Lesbian Day of Visibility – 26th April

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6 Lesbian Women You Really Need to Know About

By Alex Charilaou

Even more so than women more generally, the contributions of lesbian women have been roundly swept from the history books in favour of heterosexual men. Nevertheless, some lesbian women have persisted in making a historical mark, and on Lesbian Day of Visibility we highlight just some of these amazing lesbian women who made the world a better place.


Sappho was a Greek poet who famously wrote about women, love and sex. In one poem, she pines for goddess Aphrodite, while in another she compares her muse (a ‘girl’) to a ripening apple and wild hyacinth flower. It is from Sappho that we get the word lesbian: she was born on the Greek island of lesbos.

Sara Josephine Baker

The first woman to earn a public health doctorate from NYU, Baker was a renowned healthcare expert, whose interventions included school health programmes to prevent children becoming infected with dangerous diseases and helping to track down Typhoid Mary. In one year, Baker had single-handedly reduced the infant mortality rate by 39% in New York City.

 Jane Addams

Addams, the first American women to receive the Nobel Peace Prize, was a staunch supporter of women’s suffrage and a key figure in early 20th century anti-imperialist movements. A sociologist by training, Addams was a precise observer of the structures used by the American state to keep minorities and women oppressed, and successfully enabled people to organise and resist, not least through co-founding the American Civil Liberties Union.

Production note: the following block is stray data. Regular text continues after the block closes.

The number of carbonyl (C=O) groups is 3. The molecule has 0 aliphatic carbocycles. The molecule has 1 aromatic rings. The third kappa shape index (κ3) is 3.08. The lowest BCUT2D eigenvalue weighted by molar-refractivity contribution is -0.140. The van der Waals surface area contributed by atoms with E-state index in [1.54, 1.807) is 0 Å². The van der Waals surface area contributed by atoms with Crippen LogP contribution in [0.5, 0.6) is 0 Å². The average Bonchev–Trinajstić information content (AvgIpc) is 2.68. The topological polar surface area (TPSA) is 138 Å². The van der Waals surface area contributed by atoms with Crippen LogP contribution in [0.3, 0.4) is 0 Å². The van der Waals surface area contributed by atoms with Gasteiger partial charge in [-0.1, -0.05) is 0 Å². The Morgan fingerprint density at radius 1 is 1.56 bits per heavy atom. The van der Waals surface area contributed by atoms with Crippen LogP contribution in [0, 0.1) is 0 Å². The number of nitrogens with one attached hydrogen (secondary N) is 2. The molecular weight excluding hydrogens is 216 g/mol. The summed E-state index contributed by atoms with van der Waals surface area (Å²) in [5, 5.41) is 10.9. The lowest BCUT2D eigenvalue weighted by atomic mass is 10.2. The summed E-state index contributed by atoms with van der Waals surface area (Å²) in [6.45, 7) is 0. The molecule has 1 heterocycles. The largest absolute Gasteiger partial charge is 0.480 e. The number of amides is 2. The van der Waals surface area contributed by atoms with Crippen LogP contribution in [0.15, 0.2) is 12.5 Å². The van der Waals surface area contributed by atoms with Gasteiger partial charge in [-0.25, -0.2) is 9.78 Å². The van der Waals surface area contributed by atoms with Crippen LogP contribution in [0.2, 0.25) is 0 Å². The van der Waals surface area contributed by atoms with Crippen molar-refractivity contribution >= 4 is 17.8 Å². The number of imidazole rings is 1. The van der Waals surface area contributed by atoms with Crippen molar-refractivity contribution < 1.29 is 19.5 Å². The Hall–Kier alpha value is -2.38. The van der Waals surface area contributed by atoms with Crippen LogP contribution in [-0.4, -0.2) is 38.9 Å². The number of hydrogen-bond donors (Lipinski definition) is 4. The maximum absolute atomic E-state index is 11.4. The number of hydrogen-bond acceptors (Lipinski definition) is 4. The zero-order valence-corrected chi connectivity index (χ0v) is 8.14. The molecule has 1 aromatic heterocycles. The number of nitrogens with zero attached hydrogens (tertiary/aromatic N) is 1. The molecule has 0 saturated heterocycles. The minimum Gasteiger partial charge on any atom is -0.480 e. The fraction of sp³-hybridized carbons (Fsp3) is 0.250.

Gertrude Stein

A ground-breaking modernist author, Stein lived with her partner Alice B. Toklas until the end of her life. Her bestselling novel, The Autobiography of Alice B. Toklas, was a memoir written from Toklas’ perspective. Her other famous work, Tender Buttons, was claimed early on by feminist and LGBTQ+ movements as giving voice through language to those who language wasn’t built for.

 Audre Lorde

African-American writer Audre Lorde self-identified as a ‘Black lesbian feminist socialist mother of two’, and in her activism as much as her creative work Lorde sought to give a voice to marginalised groups, speaking truth to power in an intersectional way. Check out Lorde’s most famous love poem, Recreation, as well as one of her most combative, hopeful poems, A Litany For Survival.

 Johanna Sigurðardóttir

The first openly LGBTQ+ head of government anywhere in the world, Sigurðardóttir put women and LGBTQ+ rights very high up her agenda as the first female prime minster of Iceland. Under her leadership, same-sex marriage was legalised in the country, and she and her partner’s civil union was one of the first to be transferred into marriage.


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